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"I looked at other places, but it seemed like the right thing to do," Lyon said. "I don’t know how long I am going to be here, so I said, ‘Let’s experience New York when we can — let’s do it right.’ "
They’ve embraced it, too. Buck had his catcher’s mask professionally painted to feature a Big Apple, the 9/11 memorial, the Brooklyn Bridge, the Statue of Liberty and the Manhattan Skyline.
Buddies for life
John Buck in 2013 (through April 10 games)
AB Runs Hits RBIs BB SO Avg.
32 7 12 15 1 5 .375
Brandon Lyon in 2013 (through April 10 games)
W L ERA SV IP H ER BB SO
1 0 0.00 0 3.1 1 0 0 4
"It has been fun," Buck said, "Growing up, playing on a big stage like New York is kind of what you dream about. And to be able to do it with Brandon here, it is pretty fun."
Don’t look now, but the defensive-minded catcher and masterful game-caller who was supposed to manage the Mets’ abundance of young arms and just be a stop-gap offensively until d’Arnaud is ready to be the Mets’ everyday catcher is leading the National League in RBIs, with 15. He has already homered five times.
Buck’s offensive production dipped drastically in Miami — he hit just .192 last season — after he made the All-Star team in 2010 with the Blue Jays and hit 20 homers with a .281 average.
He has rediscovered his swing in New York, and is a big reason the Mets have started 5-4.
"It feels good," Buck said moments after homering April 3 in the Mets’ 8-4 win over the Padres. "If I was going to write it up, this is the way I would do it. I am not trying to do too much, just staying relaxed and not trying to force the issue."
Through Wednesday, Buck was hitting .375.
Lyon is also flourishing on the big stage, in limited opportunities. Through Wednesday, he had yet to allow an earned run in four appearances and 3.1 innings of work.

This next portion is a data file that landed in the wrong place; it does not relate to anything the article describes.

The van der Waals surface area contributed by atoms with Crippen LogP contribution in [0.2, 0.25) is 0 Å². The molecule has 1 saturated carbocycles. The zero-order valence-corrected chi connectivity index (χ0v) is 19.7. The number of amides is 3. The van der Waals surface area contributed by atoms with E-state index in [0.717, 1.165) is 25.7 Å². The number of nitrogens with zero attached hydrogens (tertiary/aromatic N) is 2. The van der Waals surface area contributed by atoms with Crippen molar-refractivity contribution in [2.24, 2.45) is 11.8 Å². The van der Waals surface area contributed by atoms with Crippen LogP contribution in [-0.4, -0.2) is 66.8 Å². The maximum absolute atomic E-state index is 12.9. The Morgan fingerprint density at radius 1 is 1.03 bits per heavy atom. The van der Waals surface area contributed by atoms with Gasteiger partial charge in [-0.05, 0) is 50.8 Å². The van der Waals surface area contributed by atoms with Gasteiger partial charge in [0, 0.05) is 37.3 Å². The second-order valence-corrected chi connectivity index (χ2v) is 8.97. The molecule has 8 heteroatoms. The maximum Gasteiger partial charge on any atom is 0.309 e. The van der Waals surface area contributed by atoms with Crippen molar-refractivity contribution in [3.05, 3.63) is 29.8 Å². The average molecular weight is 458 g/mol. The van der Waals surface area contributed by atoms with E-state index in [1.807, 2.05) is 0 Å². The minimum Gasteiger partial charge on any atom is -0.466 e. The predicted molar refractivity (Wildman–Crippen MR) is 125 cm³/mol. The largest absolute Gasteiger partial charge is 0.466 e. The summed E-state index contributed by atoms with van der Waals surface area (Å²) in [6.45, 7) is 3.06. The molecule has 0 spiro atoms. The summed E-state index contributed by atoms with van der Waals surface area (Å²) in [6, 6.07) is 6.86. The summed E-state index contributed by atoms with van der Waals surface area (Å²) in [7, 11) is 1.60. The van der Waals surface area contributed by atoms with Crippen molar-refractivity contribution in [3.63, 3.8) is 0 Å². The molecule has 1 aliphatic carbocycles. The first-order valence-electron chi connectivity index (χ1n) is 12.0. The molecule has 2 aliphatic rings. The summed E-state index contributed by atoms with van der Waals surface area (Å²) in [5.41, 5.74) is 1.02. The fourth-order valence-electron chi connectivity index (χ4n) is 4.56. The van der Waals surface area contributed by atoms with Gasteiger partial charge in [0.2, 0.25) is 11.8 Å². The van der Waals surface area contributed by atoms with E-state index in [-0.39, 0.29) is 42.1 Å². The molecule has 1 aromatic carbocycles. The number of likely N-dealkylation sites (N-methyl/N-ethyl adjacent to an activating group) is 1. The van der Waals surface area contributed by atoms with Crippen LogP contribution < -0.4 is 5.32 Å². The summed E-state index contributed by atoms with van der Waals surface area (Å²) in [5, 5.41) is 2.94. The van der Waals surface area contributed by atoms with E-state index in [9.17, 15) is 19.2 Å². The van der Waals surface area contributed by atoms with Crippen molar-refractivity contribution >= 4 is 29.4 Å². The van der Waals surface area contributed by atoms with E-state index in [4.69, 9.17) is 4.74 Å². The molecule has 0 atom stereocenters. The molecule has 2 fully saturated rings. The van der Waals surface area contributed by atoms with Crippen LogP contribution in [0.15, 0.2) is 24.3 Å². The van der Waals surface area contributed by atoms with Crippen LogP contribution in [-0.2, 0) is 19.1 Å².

"Coming into spring, this was the best I have felt in three years or so," said Lyon, who had season-ending surgery on his right biceps and shoulder in June of 2011. "Being able to have a full offseason to train, and getting my arm caught up, has been really good. I feel really healthy right now."
Ties to Utah still strong
Lyon has a home in St. George and still lives there in the offseason, while Buck has homes in Miami and Bluffdale and splits his offseason time between Florida and Utah.
Both players said growing up in baseball-crazy Taylorsville started them on the path to lengthy professional baseball careers. They credited their high school coach, Steve Cramblitt, for nurturing that desire to become a big-leaguer, and Lyon said that Mike Littlewood, who was his pitching coach at Dixie State and is now the head baseball coach at BYU, was also influential in his development.
"Obviously, Steve Cramblitt had a huge, huge impact on both of us," Buck said. "Not just teaching us how to play baseball, but how to prepare mentally and physically, how to play the game at a higher level. We are still very fortunate, even to this day, to have been coached by him. Even now, it pays off, some of the stuff he taught us."
And they get to play together again, which may be the biggest reward of all.
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